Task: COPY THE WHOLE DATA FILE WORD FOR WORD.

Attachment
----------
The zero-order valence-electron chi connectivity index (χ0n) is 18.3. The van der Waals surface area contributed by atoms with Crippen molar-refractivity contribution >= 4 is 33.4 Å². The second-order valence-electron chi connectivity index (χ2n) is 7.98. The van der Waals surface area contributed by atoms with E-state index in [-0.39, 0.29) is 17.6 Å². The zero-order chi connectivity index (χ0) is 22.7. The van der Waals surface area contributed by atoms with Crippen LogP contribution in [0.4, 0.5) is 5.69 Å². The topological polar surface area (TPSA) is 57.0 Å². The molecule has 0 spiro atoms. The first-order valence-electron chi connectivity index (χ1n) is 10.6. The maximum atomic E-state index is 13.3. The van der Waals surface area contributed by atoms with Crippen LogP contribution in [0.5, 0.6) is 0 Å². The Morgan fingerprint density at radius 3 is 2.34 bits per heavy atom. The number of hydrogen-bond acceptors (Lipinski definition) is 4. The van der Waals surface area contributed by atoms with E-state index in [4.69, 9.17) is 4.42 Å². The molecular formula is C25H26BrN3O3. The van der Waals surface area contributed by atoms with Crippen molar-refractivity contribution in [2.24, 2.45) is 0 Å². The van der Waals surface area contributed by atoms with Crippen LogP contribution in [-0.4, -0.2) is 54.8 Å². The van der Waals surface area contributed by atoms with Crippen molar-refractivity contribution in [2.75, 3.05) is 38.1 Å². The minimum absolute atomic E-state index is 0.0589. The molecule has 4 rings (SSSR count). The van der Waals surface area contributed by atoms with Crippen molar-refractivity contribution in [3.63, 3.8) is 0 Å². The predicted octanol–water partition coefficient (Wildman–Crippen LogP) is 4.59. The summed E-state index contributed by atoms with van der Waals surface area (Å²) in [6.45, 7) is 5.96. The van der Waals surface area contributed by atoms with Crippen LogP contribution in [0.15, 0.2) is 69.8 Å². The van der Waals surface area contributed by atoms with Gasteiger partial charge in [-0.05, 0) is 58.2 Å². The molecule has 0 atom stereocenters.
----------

The zero-order valence-electron chi connectivity index (χ0n) is 18.3. The van der Waals surface area contributed by atoms with Crippen molar-refractivity contribution >= 4 is 33.4 Å². The second-order valence-electron chi connectivity index (χ2n) is 7.98. The van der Waals surface area contributed by atoms with E-state index in [-0.39, 0.29) is 17.6 Å². The zero-order chi connectivity index (χ0) is 22.7. The van der Waals surface area contributed by atoms with Crippen LogP contribution in [0.4, 0.5) is 5.69 Å². The topological polar surface area (TPSA) is 57.0 Å². The molecule has 0 spiro atoms. The first-order valence-electron chi connectivity index (χ1n) is 10.6. The maximum atomic E-state index is 13.3. The van der Waals surface area contributed by atoms with Crippen LogP contribution in [0.5, 0.6) is 0 Å². The Morgan fingerprint density at radius 3 is 2.34 bits per heavy atom. The number of hydrogen-bond acceptors (Lipinski definition) is 4. The van der Waals surface area contributed by atoms with E-state index in [4.69, 9.17) is 4.42 Å². The molecular formula is C25H26BrN3O3. The van der Waals surface area contributed by atoms with Crippen molar-refractivity contribution in [2.24, 2.45) is 0 Å². The van der Waals surface area contributed by atoms with Crippen LogP contribution in [-0.4, -0.2) is 54.8 Å². The van der Waals surface area contributed by atoms with Crippen molar-refractivity contribution in [2.75, 3.05) is 38.1 Å². The minimum absolute atomic E-state index is 0.0589. The molecule has 4 rings (SSSR count). The van der Waals surface area contributed by atoms with Crippen molar-refractivity contribution in [3.63, 3.8) is 0 Å². The predicted octanol–water partition coefficient (Wildman–Crippen LogP) is 4.59. The summed E-state index contributed by atoms with van der Waals surface area (Å²) in [6.45, 7) is 5.96. The van der Waals surface area contributed by atoms with Crippen LogP contribution in [0.15, 0.2) is 69.8 Å². The van der Waals surface area contributed by atoms with Gasteiger partial charge in [-0.05, 0) is 58.2 Å². The molecule has 0 atom stereocenters.